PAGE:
cross-posted from: https://linux.community/post/559954

Im a nurse and most nurses seem to agree 2 years is the mark when you become proficient.

I passed the nclex but there are so many things you only learn by doing and living it, not reading it on a book or on a lecture by a nurse who stopped working with patients 20 years ago.

This sucks because until then your coworkers are not going to fully trust you and, in my case, they want me to do things their way, because otherwise it’s wrong. Add 6 nurses to the mix that feel entitled to this and you’ll understand why Im burning out: every one of them feels entitled to correct me, but the way one works contradicts how the next one does.

I wonder if this is a rite of passage across industries and workplaces and if in some industries it takes way less than 2 years to be proficient.

If this is how life is, how do I survive till year 2?

  • @Pulptastic@midwest.social
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    82 months ago

    Define proficient? I’ve never stopped getting better at any of my jobs, but I hit “good enough” after a year or two. After 5 I had improved processes and procedures enough that I could do my boss’s job, and when they gave that job to someone else I left to do a similar higher position elsewhere.

    I still carry those skills with me, so I am much more prepared even when dealing with something new because I’ve dealt with similar problems in the past.

  • @neidu2@feddit.nl
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    2 months ago

    In my line of work I usually say “1 year to learn the basics, another year to become proficient”. All of this is on-the-job training. A relevant skill beforehand is assumed. IT/Offshore seismic survey tech.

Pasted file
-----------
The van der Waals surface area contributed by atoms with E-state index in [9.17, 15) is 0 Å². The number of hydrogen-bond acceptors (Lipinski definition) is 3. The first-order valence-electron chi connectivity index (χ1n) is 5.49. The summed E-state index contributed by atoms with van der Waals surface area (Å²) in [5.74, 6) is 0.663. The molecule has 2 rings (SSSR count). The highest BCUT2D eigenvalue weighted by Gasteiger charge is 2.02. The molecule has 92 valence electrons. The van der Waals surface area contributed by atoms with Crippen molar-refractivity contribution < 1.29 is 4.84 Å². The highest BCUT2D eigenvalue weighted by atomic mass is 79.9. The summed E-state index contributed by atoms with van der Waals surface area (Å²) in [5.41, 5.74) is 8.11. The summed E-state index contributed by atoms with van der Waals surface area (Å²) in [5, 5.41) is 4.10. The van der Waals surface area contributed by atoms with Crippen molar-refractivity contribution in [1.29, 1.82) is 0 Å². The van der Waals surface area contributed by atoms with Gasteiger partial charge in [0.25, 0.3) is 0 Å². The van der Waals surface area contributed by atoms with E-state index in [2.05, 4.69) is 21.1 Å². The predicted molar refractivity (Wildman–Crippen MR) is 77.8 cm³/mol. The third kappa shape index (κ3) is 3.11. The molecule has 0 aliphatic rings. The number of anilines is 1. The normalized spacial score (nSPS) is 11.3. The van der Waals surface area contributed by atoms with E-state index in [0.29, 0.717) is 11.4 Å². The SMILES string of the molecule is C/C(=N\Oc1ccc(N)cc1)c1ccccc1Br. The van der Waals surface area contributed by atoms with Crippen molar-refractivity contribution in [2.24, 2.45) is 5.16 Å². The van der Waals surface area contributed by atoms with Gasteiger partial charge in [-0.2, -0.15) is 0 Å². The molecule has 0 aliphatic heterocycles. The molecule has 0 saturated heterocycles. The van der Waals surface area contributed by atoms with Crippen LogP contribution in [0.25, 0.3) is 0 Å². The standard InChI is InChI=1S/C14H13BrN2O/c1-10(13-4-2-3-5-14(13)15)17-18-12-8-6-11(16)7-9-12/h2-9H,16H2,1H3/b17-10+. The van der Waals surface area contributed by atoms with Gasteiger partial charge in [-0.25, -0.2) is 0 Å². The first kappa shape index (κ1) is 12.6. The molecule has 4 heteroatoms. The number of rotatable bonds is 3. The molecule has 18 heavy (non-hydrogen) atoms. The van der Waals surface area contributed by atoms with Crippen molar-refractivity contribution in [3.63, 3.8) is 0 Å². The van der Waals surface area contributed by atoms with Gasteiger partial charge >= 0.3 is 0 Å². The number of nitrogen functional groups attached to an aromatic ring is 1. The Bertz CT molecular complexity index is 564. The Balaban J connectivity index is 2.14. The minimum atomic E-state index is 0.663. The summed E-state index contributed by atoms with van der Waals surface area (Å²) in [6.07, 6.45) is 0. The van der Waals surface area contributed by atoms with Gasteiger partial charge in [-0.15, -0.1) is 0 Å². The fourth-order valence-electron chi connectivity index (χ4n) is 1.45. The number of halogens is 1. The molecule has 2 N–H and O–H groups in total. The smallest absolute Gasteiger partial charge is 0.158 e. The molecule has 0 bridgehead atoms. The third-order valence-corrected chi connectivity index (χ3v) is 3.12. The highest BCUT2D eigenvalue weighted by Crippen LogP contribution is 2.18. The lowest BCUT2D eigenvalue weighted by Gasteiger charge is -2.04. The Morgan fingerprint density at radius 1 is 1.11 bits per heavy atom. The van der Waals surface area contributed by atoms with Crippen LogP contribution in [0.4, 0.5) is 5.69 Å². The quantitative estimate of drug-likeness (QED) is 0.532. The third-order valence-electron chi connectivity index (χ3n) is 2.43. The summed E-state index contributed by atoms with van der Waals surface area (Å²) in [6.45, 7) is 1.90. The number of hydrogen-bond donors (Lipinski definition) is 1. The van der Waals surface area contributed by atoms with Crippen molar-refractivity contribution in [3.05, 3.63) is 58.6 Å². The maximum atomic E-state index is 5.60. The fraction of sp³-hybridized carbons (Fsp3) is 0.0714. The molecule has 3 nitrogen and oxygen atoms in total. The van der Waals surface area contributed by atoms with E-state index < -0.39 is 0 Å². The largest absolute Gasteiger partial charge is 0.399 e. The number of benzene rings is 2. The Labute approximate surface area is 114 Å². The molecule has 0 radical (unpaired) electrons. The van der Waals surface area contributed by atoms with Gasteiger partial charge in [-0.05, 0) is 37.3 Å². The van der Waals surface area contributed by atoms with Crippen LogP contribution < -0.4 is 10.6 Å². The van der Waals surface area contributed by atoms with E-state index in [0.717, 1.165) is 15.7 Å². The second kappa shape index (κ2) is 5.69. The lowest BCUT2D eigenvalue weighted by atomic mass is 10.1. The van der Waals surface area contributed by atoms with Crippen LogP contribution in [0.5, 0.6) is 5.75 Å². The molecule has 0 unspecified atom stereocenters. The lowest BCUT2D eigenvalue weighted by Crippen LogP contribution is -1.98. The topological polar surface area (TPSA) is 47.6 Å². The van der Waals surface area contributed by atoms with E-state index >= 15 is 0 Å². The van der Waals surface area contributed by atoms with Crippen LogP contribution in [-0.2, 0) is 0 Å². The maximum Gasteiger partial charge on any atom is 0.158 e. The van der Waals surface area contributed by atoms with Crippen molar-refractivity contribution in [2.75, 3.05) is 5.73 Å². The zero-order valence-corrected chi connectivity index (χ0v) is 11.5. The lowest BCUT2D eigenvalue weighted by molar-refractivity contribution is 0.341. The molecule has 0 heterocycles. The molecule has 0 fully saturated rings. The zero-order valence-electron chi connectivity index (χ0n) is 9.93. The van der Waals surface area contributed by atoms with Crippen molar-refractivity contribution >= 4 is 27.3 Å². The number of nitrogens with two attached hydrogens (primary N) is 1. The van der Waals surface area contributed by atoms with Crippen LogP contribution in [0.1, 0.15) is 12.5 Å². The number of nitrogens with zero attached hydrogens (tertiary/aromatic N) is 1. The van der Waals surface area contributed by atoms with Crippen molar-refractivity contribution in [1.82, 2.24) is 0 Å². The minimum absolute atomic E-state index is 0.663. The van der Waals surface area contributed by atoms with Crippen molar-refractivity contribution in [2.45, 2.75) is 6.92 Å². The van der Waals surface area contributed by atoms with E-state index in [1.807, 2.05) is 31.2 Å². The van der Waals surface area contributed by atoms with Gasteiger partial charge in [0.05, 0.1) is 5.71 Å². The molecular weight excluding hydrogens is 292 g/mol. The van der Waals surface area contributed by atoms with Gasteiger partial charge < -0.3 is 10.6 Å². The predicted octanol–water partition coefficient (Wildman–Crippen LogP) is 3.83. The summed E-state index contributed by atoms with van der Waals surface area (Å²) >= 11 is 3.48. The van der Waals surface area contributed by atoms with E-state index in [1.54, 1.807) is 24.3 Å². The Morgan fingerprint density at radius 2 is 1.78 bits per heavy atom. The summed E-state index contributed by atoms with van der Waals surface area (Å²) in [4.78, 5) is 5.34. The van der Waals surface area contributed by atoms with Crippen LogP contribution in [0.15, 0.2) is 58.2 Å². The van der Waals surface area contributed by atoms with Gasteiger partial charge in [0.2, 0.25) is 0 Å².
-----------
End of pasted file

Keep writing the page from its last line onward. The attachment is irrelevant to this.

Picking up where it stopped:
• @ColeSloth@discuss.tchncs.de
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    62 months ago

    Suck it up. If the experienced nurses want you to do something a specific way then do it that way until you’re experienced enough at it to decide a different way. In other words, you should probably learn their way first, unless it’s a danger to self or patient.

    I’ve been in my field for over 15 years and I’m still learning. There should always be something you won’t feel completely proficient at, yet.

    • @funkless_eck@sh.itjust.works
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      32 months ago

      I’ve been an actor for 25 years and a marketer for 15. I still actively learn and develop both skills through classes, workshops, research, participation…

      Nothing should ever stop the human mind learning and growing.

  • Suspiciousbrowsing
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    32 months ago

    Working as a nurse I’d imagine you’d have governance documents or procedure documents written by your organization. Just use those to reference back to, that should cover a semi-decent portion of your nursing role. Id imagine most nurses would cool their jets at that 8-10 month mark for routine care and then when you’ve got new grads they’ll have someone else to focus on?

  • Nomecks
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    22 months ago

    This sounds like a process management problem more than a proficiency problem. Why are nurses doing things in a different way? Are there no standard operating procedures that are followed?

  • Call me Lenny/Leni
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    22 months ago

    I had a decade head start, so by the time I “would’ve” otherwise got the job, I was already a pro at it.

  • HobbitFoot
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    22 months ago

    About 3-5 years, but they keep promoting me out of my old job.

  • Helix 🧬
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    22 months ago

    6-7 years in sysadmin, IT consulting and coding each.

  • @RBWells@lemmy.world
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    12 months ago

    Have never been a nurse, but in my job (accounting) I just keep doing things different ways and finding ways to streamline and automate stuff as the work gets more complicated all the time.

    I would advise saying yes, and after doing it the way they want THEN ask why.